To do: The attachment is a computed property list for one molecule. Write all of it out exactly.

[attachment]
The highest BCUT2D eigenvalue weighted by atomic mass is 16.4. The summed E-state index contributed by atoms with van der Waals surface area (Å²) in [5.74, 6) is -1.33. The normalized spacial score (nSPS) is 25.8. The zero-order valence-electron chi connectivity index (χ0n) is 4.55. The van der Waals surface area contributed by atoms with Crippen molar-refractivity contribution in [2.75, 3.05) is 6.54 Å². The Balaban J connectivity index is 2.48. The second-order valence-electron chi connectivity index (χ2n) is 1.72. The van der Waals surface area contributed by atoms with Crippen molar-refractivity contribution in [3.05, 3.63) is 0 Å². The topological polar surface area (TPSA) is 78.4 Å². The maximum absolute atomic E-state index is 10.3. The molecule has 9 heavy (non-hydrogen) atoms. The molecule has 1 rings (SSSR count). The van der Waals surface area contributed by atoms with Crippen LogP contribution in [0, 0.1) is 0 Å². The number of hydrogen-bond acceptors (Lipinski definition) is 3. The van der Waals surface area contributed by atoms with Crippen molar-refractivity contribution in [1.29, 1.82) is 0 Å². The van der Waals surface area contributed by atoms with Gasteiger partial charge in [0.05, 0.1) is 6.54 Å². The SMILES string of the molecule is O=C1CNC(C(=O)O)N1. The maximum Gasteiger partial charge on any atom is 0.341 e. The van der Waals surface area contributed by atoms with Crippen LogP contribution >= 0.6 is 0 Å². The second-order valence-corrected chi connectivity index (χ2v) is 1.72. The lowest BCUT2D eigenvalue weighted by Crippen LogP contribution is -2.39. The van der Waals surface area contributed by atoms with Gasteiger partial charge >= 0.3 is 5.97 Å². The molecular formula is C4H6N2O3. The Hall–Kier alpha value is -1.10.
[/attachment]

The highest BCUT2D eigenvalue weighted by atomic mass is 16.4. The summed E-state index contributed by atoms with van der Waals surface area (Å²) in [5.74, 6) is -1.33. The normalized spacial score (nSPS) is 25.8. The zero-order valence-electron chi connectivity index (χ0n) is 4.55. The van der Waals surface area contributed by atoms with Crippen molar-refractivity contribution in [2.75, 3.05) is 6.54 Å². The Balaban J connectivity index is 2.48. The second-order valence-electron chi connectivity index (χ2n) is 1.72. The van der Waals surface area contributed by atoms with Crippen molar-refractivity contribution in [3.05, 3.63) is 0 Å². The topological polar surface area (TPSA) is 78.4 Å². The maximum absolute atomic E-state index is 10.3. The molecule has 9 heavy (non-hydrogen) atoms. The molecule has 1 rings (SSSR count). The van der Waals surface area contributed by atoms with Crippen LogP contribution in [0, 0.1) is 0 Å². The number of hydrogen-bond acceptors (Lipinski definition) is 3. The van der Waals surface area contributed by atoms with Crippen molar-refractivity contribution in [1.29, 1.82) is 0 Å². The van der Waals surface area contributed by atoms with Gasteiger partial charge in [0.05, 0.1) is 6.54 Å². The SMILES string of the molecule is O=C1CNC(C(=O)O)N1. The maximum Gasteiger partial charge on any atom is 0.341 e. The van der Waals surface area contributed by atoms with Crippen LogP contribution >= 0.6 is 0 Å². The second-order valence-corrected chi connectivity index (χ2v) is 1.72. The lowest BCUT2D eigenvalue weighted by Crippen LogP contribution is -2.39. The van der Waals surface area contributed by atoms with Gasteiger partial charge >= 0.3 is 5.97 Å². The molecular formula is C4H6N2O3. The Hall–Kier alpha value is -1.10.